Bedard v. Greene

Annotate this Case

409 A.2d 676 (1979)

Linda A. BEDARD v. Abbott O. GREENE v. Charles PETERSON, Jr., et al.

Supreme Judicial Court of Maine.

December 31, 1979.

Markos & Roy, James L. Markos, Jr. (orally), Ellsworth, for Linda A. Bedard.

Anderson & Norton, Peter Adams Anderson (orally), Bangor, for Abbott O. Greene.

Frederick B. Stocking (orally), Gerald A. Smith, Machias, for Charles Peterson.


McKUSICK, Chief Justice.

Promptly after filing his answer in this slander action, defendant Abbott Greene *677 filed a third-party complaint asserting a right of contribution against two persons who had successively repeated to others the defamatory statement allegedly made by Greene. Under Rule 12(b)(6), M.R.Civ.P., the Superior Court without elaboration dismissed defendant Greene's third-party complaint. Since Greene is charged with having intentionally published a slander and since we adhere to the universal common law rule that contribution is not available to an intentional tortfeasor, we deny Greene's appeal.

Plaintiff Linda Bedard, a teacher's aide in the Harrington and Columbia Falls schools, brought the principal action seeking to recover damages on account of certain slanderous statements Greene allegedly made about her at a meeting of the directors of School Administrative District No. 37. Greene answered plaintiff's complaint and filed a third-party complaint against third-party defendants Charles Peterson, Jr., and Richard N. Bedard (plaintiff's husband), appellees herein. Greene's third-party complaint alleged that the "statements made by [Greene] were heard by [third-party] Defendant, Charles Peterson, Jr. and broadcast to the general public by [Peterson]" and that "[third-party] Defendant, Richard N. Bedard, learned of such statements from [Peterson] and further published and broadcast said statements to the general public." Although the pleadings are not completely clear and third-party plaintiff Greene has made several alternative claims at earlier stages of the proceedings, he now relies exclusively upon an alleged right of contribution as the basis of his third-party complaint. Greene apparently assumes, as will we for the purposes of this decision, that if he were found liable to Mrs. Bedard for damages in slander, those damages might well reflect the consequences of repetition of the slander. See Davis v. Starrett, 97 Me. 568, 576, 55 A. 516, 519 (1903).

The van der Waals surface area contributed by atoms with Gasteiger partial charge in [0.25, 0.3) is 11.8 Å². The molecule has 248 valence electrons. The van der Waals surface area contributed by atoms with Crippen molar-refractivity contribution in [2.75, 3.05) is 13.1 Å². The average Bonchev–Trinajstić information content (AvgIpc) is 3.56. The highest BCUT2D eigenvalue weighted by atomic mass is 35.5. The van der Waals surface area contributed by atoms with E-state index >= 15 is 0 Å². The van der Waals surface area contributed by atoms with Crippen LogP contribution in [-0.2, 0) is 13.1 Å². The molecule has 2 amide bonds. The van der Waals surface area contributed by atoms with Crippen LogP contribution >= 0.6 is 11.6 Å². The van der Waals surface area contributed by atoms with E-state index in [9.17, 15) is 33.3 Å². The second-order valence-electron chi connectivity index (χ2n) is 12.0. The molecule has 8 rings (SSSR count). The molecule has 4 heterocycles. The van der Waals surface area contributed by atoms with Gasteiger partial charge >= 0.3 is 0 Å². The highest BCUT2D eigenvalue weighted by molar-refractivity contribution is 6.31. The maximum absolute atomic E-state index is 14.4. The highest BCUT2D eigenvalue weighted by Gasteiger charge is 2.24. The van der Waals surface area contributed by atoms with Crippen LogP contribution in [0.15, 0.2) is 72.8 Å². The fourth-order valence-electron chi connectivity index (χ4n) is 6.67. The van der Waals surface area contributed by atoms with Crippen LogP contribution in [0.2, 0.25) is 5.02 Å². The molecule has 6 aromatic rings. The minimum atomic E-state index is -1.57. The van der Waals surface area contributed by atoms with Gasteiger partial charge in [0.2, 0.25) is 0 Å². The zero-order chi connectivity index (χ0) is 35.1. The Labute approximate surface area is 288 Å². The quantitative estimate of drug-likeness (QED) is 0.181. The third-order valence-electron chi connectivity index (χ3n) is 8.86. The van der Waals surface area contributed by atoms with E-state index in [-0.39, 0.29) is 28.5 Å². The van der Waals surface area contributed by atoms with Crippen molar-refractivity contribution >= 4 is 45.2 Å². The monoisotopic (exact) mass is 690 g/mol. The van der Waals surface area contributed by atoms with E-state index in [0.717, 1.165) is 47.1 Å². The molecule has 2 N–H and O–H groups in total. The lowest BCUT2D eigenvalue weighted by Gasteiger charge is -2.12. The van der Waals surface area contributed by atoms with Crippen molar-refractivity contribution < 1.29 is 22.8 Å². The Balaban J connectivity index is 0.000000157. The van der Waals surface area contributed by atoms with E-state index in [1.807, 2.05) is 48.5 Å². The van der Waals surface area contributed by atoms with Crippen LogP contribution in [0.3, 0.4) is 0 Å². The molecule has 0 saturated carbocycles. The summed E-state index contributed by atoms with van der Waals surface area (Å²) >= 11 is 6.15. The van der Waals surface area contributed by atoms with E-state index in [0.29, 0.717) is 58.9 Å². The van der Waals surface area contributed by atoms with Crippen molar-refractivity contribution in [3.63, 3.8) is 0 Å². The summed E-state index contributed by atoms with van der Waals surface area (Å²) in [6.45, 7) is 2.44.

The third-party defendants moved to dismiss the third-party complaint for failure to state a claim upon which relief can be granted. The Superior Court granted appellees' motion to dismiss and, upon finding "no just reason for delay," see M.R.Civ.P. 54(b), ordered the entry of final judgment on the third-party claim. Greene seasonably appealed to this court.

Rule 14(a), M.R.Civ.P., permits a defendant in a civil action to implead, by filing a third-party complaint, "a person not a party to the action who is or may be liable to such third-party plaintiff for all or part of the plaintiff's claim against him." If third-party plaintiff Greene can establish a right of contribution from third-party defendants, then Rule 14(a) impleader is proper. Bedell v. Reagan, 159 Me. 292, 192 A.2d 24 (1963). See 1 Field, McKusick & Wroth, Maine Civil Practice § 14.1 (2d ed. 1970).

Our cases have consistently held that the right of contribution in tort depends on the nature of the tortious conduct for which liability is imposed. Contribution is denied in cases of intentional wrong and is permitted only where liability is imposed for conduct that is not morally blameworthy.[1]Scammon v. City of Saco, Me., 247 A.2d 108 (1968); Bedell v. Reagan, supra; Hobbs v. Hurley, 117 Me. 449, 104 A. 815 (1918).

The general rule denying contribution to intentional tortfeasors originated with the English case of Merryweather v. Nixan, 8 Term Rep. 186, 101 Eng.Rep. 1337 (1799). See Prosser, Law of Torts § 50, at 305 (4th ed. 1971). In Maine, Hobbs v. Hurley, supra, first declared the rule, stating that:

The reason of the rule is that the law will not lend its aid to him who founds his *678 cause of action upon an immoral or illegal act. It leaves him where it finds him.

Id. at 451, 104 A. at 816. Other cases have suggested a somewhat related rationale, that the deterrent effect of tort liability would be weakened by allowing intentional wrongdoers to spread their liability to others. As the Supreme Court of Tennessee stated in Rhea v. White, 40 Tenn. (3 Head) 121, 122 (1859), where the liability arises ex delicto, contribution must be denied wrongdoers so "that they may be intimidated from committing the wrong, by the danger of being made responsible for all the consequences."